According to Stice, the workflow of the 3D process at SCiOPTiCS tends to start with Adobe Illustrator™, then go to CINEMA 4D™ and then often over to Photoshop™. “Everything seems to start in Illustrator for template and spline work. After 20 plus years, I just feel more comfortable there when creating splines. MAXON continues to improve every element of CINEMA 4D with each new release, so I am starting to do more ‘on the fly’ spline work inside the program, but for right now, I still like to have Illustrator handy, mostly for its Pathfinder tool and its ability to outline, offset and combine splines”.

“Then it’s off to CINEMA 4D for the core of extruding, lathing, lofting, and the like before lighting, texturing and finally rendering”. Stice said the most recent improvements to CINEMA 4D have helped him rely less on Photoshop for “touch-ups” after rendering. “We used to have to put just about everything through Photoshop to touch up something, especially if you were doing ‘Cel Rendering’ for “line art” which tended to drop lines here or there, or put lines where you didn’t want them. With Sketch and Toon that’s pretty much all out the window. You can achieve great looking line art results if you play with the Sketch and Toon settings for your model. In the old days, we would often spend an hour mucking with a file in Photoshop to get it ‘just right’. Then if the client wanted to change an item, or worse yet, the rotation of the render, you had to run the new render back through Photoshop again to repeat the process. There goes another hour of mucking, not counting the time for a second render. It’s great that MAXON listens to us as users when they consider how to improve CINEMA 4D. Sketch and Toon saves me a world of time in the long run, and gives me great line art without having to filter renderings through Illustrator or Photoshop. You gotta love that”.

“Faster turn around times are a big benefit to our clients as well” says Stice. “The approval process is rather fun for us because the customer is always pleased with our turn around times. One particularly fun thing for us is revisions. Revisions used to suck in the 2D world, and last minute revisions sucked the worst! I normally render out a low res JPEG and attach it to an email and send it over to a client for approval. They may call me back and perhaps say ‘I'm wondering about that color, could we make that a dark green?’ or ‘This looks great, but could we rotate the view towards the front a little more?’ I will often keep them talking about it for a minute as I pull up the file, quickly change the color or whatever, render out a new image, and email it back to them while we are still talking. Then I will say ‘check your email’. When they open the file and I say, ‘You mean like that?’ They are really impressed. Especially if its more in terms of rotation of the object. With 3D, rotation is just as easy as changing a color, whereas a 2D artist would have to go back to scratch and basically do a whole new illustration. The ability to make large scale changes like that, especially at the last moment really tends to impress the clients”.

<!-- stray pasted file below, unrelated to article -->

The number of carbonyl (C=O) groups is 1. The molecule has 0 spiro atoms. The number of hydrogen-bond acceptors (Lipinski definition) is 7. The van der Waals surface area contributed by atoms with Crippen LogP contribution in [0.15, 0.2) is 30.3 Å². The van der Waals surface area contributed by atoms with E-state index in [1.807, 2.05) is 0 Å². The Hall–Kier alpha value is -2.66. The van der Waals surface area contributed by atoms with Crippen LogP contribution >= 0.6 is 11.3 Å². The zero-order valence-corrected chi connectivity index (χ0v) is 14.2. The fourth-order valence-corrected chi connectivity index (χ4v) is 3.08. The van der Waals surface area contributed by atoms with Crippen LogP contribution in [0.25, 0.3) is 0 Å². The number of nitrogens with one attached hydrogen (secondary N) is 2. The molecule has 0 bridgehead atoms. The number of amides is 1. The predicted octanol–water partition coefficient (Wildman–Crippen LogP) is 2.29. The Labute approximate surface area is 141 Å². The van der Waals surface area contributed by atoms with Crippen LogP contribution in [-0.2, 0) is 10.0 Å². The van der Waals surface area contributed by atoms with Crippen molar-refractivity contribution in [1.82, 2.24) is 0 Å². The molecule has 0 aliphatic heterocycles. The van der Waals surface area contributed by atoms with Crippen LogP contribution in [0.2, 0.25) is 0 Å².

“3D is fairly new in this area. My background in 3D comes from working with a local engineering firm for nearly 2 years. We worked in some very high-end programs costing upwards of $25,000 per workstation. On the flip side, there are some very talented 2D artists in town that are very good at things like cutaway illustrations, etc. One artist in our area who came up more from the art side, rather than the computer side like me, has spent years and years developing a very distinctive art style. When you see one of his drawings you just know it’s his simply by looking at it. The work is that distinctive and that well done. Many 2D artists shy away from the 3D world, not so much for the learning curve, which can be rather intimidating, but because they are afraid that the 3D rendering process will rob them of their distinctive look. The final product just wouldn’t look like THEIR work anymore; it just wouldn’t retain the STYLE that they had spent so many years developing. That certainly has been true in the past, but now with tools like Sketch and Toon™, if you’ve got a style of output that you need or want to pursue, its definitely possible. Given time, I can go back and make a piece look airbrushed or look like it was done with any variety of hand held tools and methods, (most of which I have never had training with). I’ve always been artistic, had a good eye, but there’s no way I could compete with some of these people “hand to hand”. They are better artists than I am. The problem for artists when they look at 3D, is that they tend to draw a lot of satisfaction in the artistic process itself. They get hung up on HOW the thing got created, and if it isn’t done a certain, way, well, it’s just not art. Well, it’s a good thing I’m not an artist then. When I saw the toolset available in CINEMA 4D, I knew I had everything I needed to create “art”, but that’s not where I draw my satisfaction. I get it from giving my clients a whole new level of service. I couldn’t stick with 2D if I was going to do that and continue to be successful”.